One of the main advantages of a spec FPV racing class is that the closer racing makes it more entertaining to watch. Drone racing has seen a few rising leagues which are televised or live streamed. The most popular of these, DCL and DRL both use spec drones. Comparing these leagues, DRL drones are all identical however DCL drones have specific regulations which are tighter than open class. These regulations include mandating LED strips for increased visibility and an action camera mount. At the 2018 FAI World Drone Championship, the regulations forced competitors to run a high definition video link on top of their craft. This highly increased the audience engagement as the race could be viewed through these high definition feeds or from track-side cameras. Due to the weight addition, open class pilots usually will not run action cameras or HD video streaming links.
The main disadvantage I see with most spec FPV racing classes is the removal of a need for development. Racing is an incubator for development and spec racing effectively removes this aspect from the sport on an individual level. This makes it harder for pilots to gain an advantage from anything but skill. Spec Racing is essentially testing for skill rather than skill and knowledge. Currently, there isn’t a racing series focused on development only however the Lockheed AI drone racing challenge comes to mind as the challenge involves spec drones competing against each other to test for the ideal autonomous pilot programmed by a team.
Another point against spec racing is that it can force anti-competitive market behaviour. Forcing pilots to use specific components creates artificial demand. This is beneficial for the spec class suppliers however it reduces the sales of other companies. There is nothing wrong with this for small spec racing series however imagine what would happen if there was a popular global spec league specifying the use of exclusively one companies gear. That company would generate a lot of revenue however this would be at the expense of other companies. A competitive marketplace is a good thing as it pushes innovation forwards. An anti-competitive market led by a single company removes the need to constantly innovate as the company only has its existing products to compete with. For the company, having all the market share would be favourable but for the consumer, it is important that the industry market share is diversified across a few companies.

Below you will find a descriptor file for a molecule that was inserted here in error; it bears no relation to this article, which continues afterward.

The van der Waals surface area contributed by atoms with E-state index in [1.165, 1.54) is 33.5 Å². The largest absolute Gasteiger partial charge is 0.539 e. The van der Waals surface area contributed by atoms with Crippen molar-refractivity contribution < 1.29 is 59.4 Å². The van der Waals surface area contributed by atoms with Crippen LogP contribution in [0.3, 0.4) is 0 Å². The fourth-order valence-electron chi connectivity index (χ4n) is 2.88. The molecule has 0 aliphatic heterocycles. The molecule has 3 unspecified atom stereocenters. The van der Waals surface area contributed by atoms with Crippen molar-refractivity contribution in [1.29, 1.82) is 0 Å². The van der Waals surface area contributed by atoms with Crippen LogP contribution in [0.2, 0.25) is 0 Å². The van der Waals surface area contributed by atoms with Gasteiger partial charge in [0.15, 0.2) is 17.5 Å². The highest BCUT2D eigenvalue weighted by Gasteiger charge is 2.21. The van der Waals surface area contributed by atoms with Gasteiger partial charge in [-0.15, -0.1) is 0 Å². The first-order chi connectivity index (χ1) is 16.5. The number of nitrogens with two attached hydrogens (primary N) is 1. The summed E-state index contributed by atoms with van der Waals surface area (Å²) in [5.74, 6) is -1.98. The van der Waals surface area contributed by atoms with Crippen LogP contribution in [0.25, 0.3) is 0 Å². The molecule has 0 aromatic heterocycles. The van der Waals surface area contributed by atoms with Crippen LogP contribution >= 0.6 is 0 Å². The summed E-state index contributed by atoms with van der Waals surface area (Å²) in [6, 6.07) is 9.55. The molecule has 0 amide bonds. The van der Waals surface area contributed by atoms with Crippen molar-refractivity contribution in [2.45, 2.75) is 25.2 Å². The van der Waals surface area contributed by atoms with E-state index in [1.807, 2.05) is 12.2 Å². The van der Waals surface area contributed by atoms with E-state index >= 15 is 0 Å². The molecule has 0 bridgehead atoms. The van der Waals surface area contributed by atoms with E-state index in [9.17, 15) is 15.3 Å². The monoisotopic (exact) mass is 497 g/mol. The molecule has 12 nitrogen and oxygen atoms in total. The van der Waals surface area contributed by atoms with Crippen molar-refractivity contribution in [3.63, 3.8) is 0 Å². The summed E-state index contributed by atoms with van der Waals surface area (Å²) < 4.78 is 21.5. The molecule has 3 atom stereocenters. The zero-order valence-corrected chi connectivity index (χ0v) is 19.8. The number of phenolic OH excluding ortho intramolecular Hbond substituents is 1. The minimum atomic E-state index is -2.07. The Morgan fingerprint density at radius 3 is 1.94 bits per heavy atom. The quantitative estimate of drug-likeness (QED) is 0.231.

As far as hobbies go, drone racing is still quite new, only gaining most of its traction in the past five years. As the hobby evolves, new technologies are integrated into it and the drones continue to perform better and better. A drone with components and firmware from 2016 will perform noticeably worse than a drone from the present. Implementing a set specification for years to come would not be wise as it would halt racing development. Spec leagues would have to allow for software updates or update the specifications of their drone every year or so to accommodate for component development and availability. These yearly updates wouldn’t need to be significant, perhaps just additions to the list of ‘approved spec components’. This would ensure that spec classes remain current yet still highly competitive.
A New Idea for Spec Racing
Going back to motorsport, there is a low-cost sport called folk racing or alike. The idea is that after the event, the judges or competitors can buy anyone’s vehicle for a fixed price (usually within the $500-$2000) range. The concept is that it prevents competitors from overspending and keeps the cost of the sport low. This is an inherent problem with drone racing as top tier open FPV racing class drones seem to be continually rising in price. Implementation of a ‘folk’ class in my opinion would be a great challenge. Tech heads would get the fun of building and developing, beginners can buy a bind and fly (BNF) craft, and the price of competing remains at a fixed affordable level.
Will Spec Racing Replace Open?
As discussed, spec and open FPV racing classes have their pros and cons. Spec racing is gaining popularity and is quite a viable racing series. In my opinion, I see spec racing as a complimentary series to open racing rather than a replacement. Currently, my club doesn’t have a spec class however when it does, I will be sure to compete in it.